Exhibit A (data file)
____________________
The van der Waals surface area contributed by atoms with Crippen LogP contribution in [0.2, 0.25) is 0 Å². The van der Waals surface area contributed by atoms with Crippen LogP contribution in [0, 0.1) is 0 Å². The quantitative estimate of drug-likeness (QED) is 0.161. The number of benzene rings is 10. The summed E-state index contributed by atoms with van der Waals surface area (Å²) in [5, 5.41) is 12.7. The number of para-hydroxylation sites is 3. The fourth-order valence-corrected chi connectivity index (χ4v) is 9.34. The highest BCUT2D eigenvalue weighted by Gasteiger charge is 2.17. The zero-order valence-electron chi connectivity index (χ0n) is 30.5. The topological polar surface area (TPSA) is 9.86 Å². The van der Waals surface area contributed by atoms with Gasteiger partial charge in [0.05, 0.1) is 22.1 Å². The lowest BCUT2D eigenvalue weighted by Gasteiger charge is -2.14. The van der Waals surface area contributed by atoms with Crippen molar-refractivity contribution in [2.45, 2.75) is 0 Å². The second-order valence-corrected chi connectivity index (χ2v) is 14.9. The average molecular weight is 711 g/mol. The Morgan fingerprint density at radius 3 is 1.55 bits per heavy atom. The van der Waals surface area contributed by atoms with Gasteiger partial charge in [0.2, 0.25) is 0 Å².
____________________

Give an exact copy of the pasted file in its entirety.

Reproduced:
The van der Waals surface area contributed by atoms with Crippen LogP contribution in [0.2, 0.25) is 0 Å². The van der Waals surface area contributed by atoms with Crippen LogP contribution in [0, 0.1) is 0 Å². The quantitative estimate of drug-likeness (QED) is 0.161. The number of benzene rings is 10. The summed E-state index contributed by atoms with van der Waals surface area (Å²) in [5, 5.41) is 12.7. The number of para-hydroxylation sites is 3. The fourth-order valence-corrected chi connectivity index (χ4v) is 9.34. The highest BCUT2D eigenvalue weighted by Gasteiger charge is 2.17. The zero-order valence-electron chi connectivity index (χ0n) is 30.5. The topological polar surface area (TPSA) is 9.86 Å². The van der Waals surface area contributed by atoms with Gasteiger partial charge in [0.05, 0.1) is 22.1 Å². The lowest BCUT2D eigenvalue weighted by Gasteiger charge is -2.14. The van der Waals surface area contributed by atoms with Crippen molar-refractivity contribution in [2.45, 2.75) is 0 Å². The second-order valence-corrected chi connectivity index (χ2v) is 14.9. The average molecular weight is 711 g/mol. The Morgan fingerprint density at radius 3 is 1.55 bits per heavy atom. The van der Waals surface area contributed by atoms with Gasteiger partial charge in [0.2, 0.25) is 0 Å².